posted by AlsoMike at 11:45 AM on September 27, 2011 [1 favorite]


Regarding comments upthread suggesting cops should join protests:

Hundreds of off-duty police officers join protests at Wisconsin Capitol
posted by desjardins at 11:45 AM on September 27, 2011 [3 favorites]


It's human faults and human frailty, and it doesn't make the actions better or worse.

This is why we have laws -- laws that many police officers are effectively above, in this case due to peers declining to report. So while the actions may not be better or worse, just "human", the response to them is certainly much worse.
posted by LordSludge at 12:02 PM on September 27, 2011


Mr. Adams (a fairly staunch police defender) and I invariably end up in an argument whenever we watch an episode of COPS. It makes me livid to see a suspect prone on the ground with three officers on top of him (one with his knee on the back of the guy's neck) and all three screaming "Stop resisting! Stop resisting! You WILL get tased! Stop resisting!" The guy can't freakin' move, how is he resisting?? And this is the police behavior that gets signed off on to appear on TV. Imagine what goes on that the public doesn't see (or only sees when something gets posted on YouTube or MSNBC).
posted by Oriole Adams at 12:12 PM on September 27, 2011 [3 favorites]


Video and photography and our increasing freedom to use them against the police are going to be the thing that finally effects some kind of change

Yeah but how long until CGI and video editing tools become so realistic, cheap, and easy to use that photography and video are considered no more reliable than eyewitness testimony? How long until faked videos like this one of Obama kicking a door open are so common that most people dismiss as "probably fake" anything they see on video that challenges their existing opinions and beliefs?

Ten years? Five?
posted by straight at 12:13 PM on September 27, 2011 [3 favorites]


Have you, outside of the movie Serpico, ever seen a "good cop" protect a bad cop? My personal experience--extensive--is that when the incident involves multiple individuals, they stick together. My personal experience is that "good cops"will say exactly what happened, because they are trained to observe and report.

This guy from the FBI recalls how Chicago police who didn't want to be involved in illegal activity were forced into it by peers, even though a majority had no desire to be involved. Once you're in, you're in.


Again, I've seen very, very few police involved in strictly illegal activity. Very few. And I should know because when it has happened, I'm the one on the spot. But there are situations which need to be addressed..

I haven't seen this video, but I don't see why it should not be sent to Internal Affairs:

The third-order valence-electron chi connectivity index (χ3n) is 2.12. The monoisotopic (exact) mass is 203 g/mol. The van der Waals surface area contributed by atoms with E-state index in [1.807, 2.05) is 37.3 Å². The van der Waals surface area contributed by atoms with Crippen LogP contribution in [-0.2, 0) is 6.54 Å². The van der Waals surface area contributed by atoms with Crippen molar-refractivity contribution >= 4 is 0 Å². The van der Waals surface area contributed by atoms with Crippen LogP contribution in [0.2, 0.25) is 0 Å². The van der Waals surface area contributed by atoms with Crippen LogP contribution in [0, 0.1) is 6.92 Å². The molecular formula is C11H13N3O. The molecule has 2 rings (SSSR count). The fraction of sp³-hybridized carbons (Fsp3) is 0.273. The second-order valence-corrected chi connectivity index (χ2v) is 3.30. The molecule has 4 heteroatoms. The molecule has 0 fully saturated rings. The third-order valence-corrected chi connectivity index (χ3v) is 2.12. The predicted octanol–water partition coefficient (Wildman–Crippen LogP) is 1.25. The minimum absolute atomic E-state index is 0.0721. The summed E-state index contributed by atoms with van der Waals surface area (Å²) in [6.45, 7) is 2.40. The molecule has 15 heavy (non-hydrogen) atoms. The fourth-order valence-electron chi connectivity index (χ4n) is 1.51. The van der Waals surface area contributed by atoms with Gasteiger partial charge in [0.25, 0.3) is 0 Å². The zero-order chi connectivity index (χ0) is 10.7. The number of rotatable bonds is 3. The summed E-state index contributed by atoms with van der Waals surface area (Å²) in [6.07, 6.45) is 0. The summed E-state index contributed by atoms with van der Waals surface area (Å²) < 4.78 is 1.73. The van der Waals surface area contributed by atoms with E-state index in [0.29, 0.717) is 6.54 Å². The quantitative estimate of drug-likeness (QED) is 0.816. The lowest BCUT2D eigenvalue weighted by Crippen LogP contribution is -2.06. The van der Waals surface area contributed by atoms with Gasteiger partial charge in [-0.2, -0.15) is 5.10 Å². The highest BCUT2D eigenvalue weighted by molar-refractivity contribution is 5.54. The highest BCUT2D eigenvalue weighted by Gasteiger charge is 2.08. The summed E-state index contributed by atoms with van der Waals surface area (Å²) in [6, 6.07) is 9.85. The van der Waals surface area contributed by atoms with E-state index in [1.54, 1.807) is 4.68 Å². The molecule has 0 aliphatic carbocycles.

315 Hudson St # 3
New York, NY 10013-1009
(212) 741-8401.

as for people "understanding" losing your cool. There's no place for a violation of law or regulation by a law enforcement officer.
posted by Ironmouth at 12:14 PM on September 27, 2011 [2 favorites]


I'm glad Bologna got doxed; I hope his house is flooded with lunchmeat.

Oh, and for future protestors:

Always take goggles, bandana and a canteen of water (to wet the bandana in case of gas). If you have a skateboard helmet, it can be handy when the batons come out.

If one feels that it is likely that illegal force will be used against oneself, a short length of rebar can be sown into a sleeve, which can be used both to deflect blows and deliver them. (It is heavy though.)
posted by klangklangston at 12:20 PM on September 27, 2011 [4 favorites]


Mr. Adams (a fairly staunch police defender) and I invariably end up in an argument whenever we watch an episode of COPS. It makes me livid to see a suspect prone on the ground with three officers on top of him (one with his knee on the back of the guy's neck) and all three screaming "Stop resisting! Stop resisting! You WILL get tased! Stop resisting!" The guy can't freakin' move, how is he resisting??

Its because you are only watching video. They want to bring the suspect up, cuff him and get him in the car. But when they continue to move in those circumstances (the officers can feel him struggle, you can't), they can't bring him up. The guy keeps squirming and moving. They need him to cease movement so that he can be controlled. This is basic procedure.

as for tasers, would you rather they shoot? a revolution in non-lethal force and people are wanting the cops to go back to guns.

listen, our stupid laws guarantee that nearly every citizen may be armed with a firearm. This is what you get. Its why bobbies only carry batons.
posted by Ironmouth at 12:22 PM on September 27, 2011


If one feels that it is likely that illegal force will be used against oneself, a short length of rebar can be sown into a sleeve, which can be used both to deflect blows and deliver them. (It is heavy though.

That's an assault on a police officer. It will result in prison.
posted by Ironmouth at 12:23 PM on September 27, 2011


If one feels that it is likely that illegal force will be used against oneself, a short length of rebar can be sown into a sleeve, which can be used both to deflect blows and deliver them. (It is heavy though.)

Congratulations. You've just upped a misdemeanour that would have been thrown out to a class B felony.

You've also probably pissed away a large sum of settlement money too.

Do you feel better now?
posted by Talez at 12:26 PM on September 27, 2011


They need him to cease movement so that he can be controlled.

Is that why they use pressure points that are physiologically guaranteed to cause movement?
posted by rhizome at 12:35 PM on September 27, 2011 [11 favorites]